Combine strength training with stretching and you’ll get stronger

From Ergo Log

Doing static stretching before your strength training will decrease the quality of your workout. But that doesn’t mean that static stretching exercises are worthless for strength athletes. Quite the reverse, says sports scientist Joke Kokkonen from the Brigham Young University Hawaii. Kokkonen discovered that strength athletes make more progress by doing stretch exercises on the days that they don’t do strength training.

Let’s just refresh our memories. There are two ways to stretch your muscles: dynamic and static. Dynamic stretching means ‘pumping’ your muscles: you adopt a stretch pose, then keep on gently pushing the stretch to the point where you feel it in your muscle, and then release so that the muscle returns quickly to its original length. This type of stretching improves performance if you use it before or during an explosive training session.

With static stretching you also adopt a stretch pose. You stretch until you feel the stretch in the muscle, and then you maintain that position for a longer amount of time. This type of stretching is safer than dynamic stretching, but if you use it just before a weights or running session then your performance will suffer.

Nevertheless there are animal studies in which rats gained 13 percent more calf muscle mass when the researchers stretched their soleus muscle 3 times a week for a period of 4 weeks. [J Appl Physiol. 1994 Jul; 77(1): 58-62.] What’s more, fundamental research has shown that stretching has much the same effect on muscles as weight training does. Both stretching and training cause minute tears in the muscle tissue – Z-line ruptures – which stimulate the muscle cells to produce growth factors. And these growth factors in turn prompt the manufacture of new muscle fibres.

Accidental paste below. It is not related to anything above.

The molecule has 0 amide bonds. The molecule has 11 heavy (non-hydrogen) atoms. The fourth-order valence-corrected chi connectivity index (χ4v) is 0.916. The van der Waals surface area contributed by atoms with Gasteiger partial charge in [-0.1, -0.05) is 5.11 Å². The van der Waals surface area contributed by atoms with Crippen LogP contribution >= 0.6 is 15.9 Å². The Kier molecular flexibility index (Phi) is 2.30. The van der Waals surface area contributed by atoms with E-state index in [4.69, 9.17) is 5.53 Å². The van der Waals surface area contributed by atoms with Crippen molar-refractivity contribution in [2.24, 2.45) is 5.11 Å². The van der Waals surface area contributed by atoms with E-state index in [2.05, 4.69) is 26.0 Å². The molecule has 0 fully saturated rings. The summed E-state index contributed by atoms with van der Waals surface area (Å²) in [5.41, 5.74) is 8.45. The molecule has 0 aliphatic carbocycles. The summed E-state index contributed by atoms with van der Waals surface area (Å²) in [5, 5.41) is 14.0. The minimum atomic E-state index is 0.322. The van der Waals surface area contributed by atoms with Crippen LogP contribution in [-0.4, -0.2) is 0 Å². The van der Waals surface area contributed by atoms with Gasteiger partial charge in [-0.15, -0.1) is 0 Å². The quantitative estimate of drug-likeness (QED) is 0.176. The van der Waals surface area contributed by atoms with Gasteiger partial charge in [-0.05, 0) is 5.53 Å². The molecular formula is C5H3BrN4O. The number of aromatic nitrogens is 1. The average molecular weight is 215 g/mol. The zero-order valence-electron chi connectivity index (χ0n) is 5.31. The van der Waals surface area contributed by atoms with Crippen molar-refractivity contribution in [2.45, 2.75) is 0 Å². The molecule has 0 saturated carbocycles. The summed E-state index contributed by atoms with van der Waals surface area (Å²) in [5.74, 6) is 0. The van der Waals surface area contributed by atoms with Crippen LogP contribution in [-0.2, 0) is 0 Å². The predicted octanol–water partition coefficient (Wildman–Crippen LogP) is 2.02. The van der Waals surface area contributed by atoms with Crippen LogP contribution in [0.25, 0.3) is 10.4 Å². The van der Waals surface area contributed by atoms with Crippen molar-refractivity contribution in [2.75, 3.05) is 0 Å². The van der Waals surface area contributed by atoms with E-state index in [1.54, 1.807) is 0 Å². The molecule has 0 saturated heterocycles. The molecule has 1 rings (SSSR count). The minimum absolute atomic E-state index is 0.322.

That’s why Kokkonen decided to do a trial with 16 male and 16 female students, none of whom had ever done weight training.

Kokkonen divided the students into 2 groups. One group trained their leg muscles for 8 weeks. [WT] On Mondays, Wednesdays and Fridays the students went to a gym where they did leg curls, leg extensions and leg presses using a weight at which they could just manage 8 reps. They did 3 sets of each exercise, and rested for 2-3 minutes between sets.

The other group followed exactly the same programme, but on Tuesdays and Thursdays they did leg stretching exercises. [WT+ST] The stretch exercises took 30 minutes to do, and consisted of 15 exercises that covered all the leg muscles.

After 8 weeks there was no difference in bodyweight between the groups. Kokkonen says nothing about body composition.

But when it came to body strength, there were clear differences between the groups. The WT+ST group had built up more strength than the WT group. The tables below show the results for the weight at which the test subjects were able to just do 1 repetition [1RM]. This had increased in the WT group, but it had increased more in the WT+ST group.

In the WT group the increase in the 1RM was 86 Newton for the leg extension exercise, 46 for the leg curl and 80 for the leg press. [Divide by ten for the number of kilograms.] In the WT+ST group the figures were 160, 81 and 273 Newton. So the progression in the WT+ST was clearly greater.

We would make one critical remark here about this study: the progression of the WT group is very low. If you have a group of healthy young people who have never done strength training before, and then get them to do leg presses for 8 weeks, how likely is it that their 1RM only increases by 8 kg? This is an improbably low amount. Even if you train like a wet dishrag, it’s still ludicrously low. The progression that the test subjects in the WT+ST group made on the other hand is pretty normal.

If you’re thinking of experimenting with stretch days, just don’t have too high expectations.

J Strength Cond Res. 2010 Feb; 24(2): 502-6.



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